“Relentlessly generous God, You are amazing. You used an incredible star to draw the world’s attention to the birth of the new Messiah.  You sent Wise Men to discover Him, men who were guided by a love of astronomy. You sent angels to inspire shepherds to seek Him. The rich and the powerless will be drawn to the Christ Child. Both were inspired by the idea that a Savior will begin His reign as an infant. Lord, by what star will you lead us this time? Amen.”
Read Matthew 2:9-10.
As they packed for the journey, the wise men know that something extraordinary was about to be discovered.  Upon finally arriving in Israel and believing that the incredible star signaled the birth of a new king, these wise men sought out Herod, who then questioned his chief priests and scribes about such a new ruler.  These learned men informed Herod that a new ruler had indeed been born in Bethlehem.  The wise men continue their search with the magical star going on before them until it stopped right over the barn where the Christ child had been born. 
I’ve lived in Texas all my life and even tried to follow a star or two on my bicycle.  They did not budge. They stayed ever still exactly as I had mapped them in my mind before I left the house.  I’ve driven for hours to get to Mexico from my home, and I never saw the change in position of the stars. Now maybe my calculations were off; after all, I was a teenager without instruments of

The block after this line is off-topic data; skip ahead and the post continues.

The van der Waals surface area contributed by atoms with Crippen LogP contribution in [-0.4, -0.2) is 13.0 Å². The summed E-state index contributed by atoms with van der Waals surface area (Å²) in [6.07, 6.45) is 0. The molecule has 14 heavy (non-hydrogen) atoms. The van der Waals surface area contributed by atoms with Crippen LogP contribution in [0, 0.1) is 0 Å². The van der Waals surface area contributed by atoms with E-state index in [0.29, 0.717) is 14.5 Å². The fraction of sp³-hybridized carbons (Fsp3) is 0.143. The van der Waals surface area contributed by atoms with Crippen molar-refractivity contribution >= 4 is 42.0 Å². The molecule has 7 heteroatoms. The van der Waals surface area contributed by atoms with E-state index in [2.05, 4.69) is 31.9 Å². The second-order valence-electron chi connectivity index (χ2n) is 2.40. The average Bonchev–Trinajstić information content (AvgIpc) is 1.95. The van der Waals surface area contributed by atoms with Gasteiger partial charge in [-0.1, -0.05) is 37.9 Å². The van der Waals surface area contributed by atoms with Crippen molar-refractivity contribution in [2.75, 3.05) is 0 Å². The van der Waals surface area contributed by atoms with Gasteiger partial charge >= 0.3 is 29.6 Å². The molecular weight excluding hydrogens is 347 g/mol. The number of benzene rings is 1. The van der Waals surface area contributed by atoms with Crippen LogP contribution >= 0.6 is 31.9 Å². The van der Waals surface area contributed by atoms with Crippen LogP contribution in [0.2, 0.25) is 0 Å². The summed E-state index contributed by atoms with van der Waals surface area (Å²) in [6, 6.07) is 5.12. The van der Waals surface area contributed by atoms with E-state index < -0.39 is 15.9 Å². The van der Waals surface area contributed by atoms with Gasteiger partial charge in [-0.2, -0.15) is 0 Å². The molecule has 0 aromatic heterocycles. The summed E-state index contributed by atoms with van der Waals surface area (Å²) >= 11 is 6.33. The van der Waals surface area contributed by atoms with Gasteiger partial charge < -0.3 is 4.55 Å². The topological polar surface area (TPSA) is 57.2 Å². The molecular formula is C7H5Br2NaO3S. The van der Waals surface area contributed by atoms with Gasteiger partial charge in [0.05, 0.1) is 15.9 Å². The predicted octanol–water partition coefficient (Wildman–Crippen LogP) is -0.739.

measurement at the time.  And maybe the stars are so far away that I couldn’t possibly get under them. Or maybe the wise men had to walk so far to see the Christ child that the map of stars changed positions. Perhaps it’s a bit of all three.  
It is possible that they were not following an ordinary star at all, but following God who used a star to guide them to the infant. Think about it.  God reveals Himself in infinite ways.  God knew the astronomers/wise men would follow a star. God knew that they would investigate enough that if they found the prophesied King, they would never do anything that would harm Him. God also knew that their hearts were pure and that they would be transformed for having encountered what would indeed be a new king–the Christ child.
Sometimes in searching for God, we can find Him in the smallest, most insignificant of places,
including a feeding trough in a barn. Let us be challenged to find sacred meaning in the smallest of things in our lives.  You never know when or how God will reveal Himself.
Praying Together: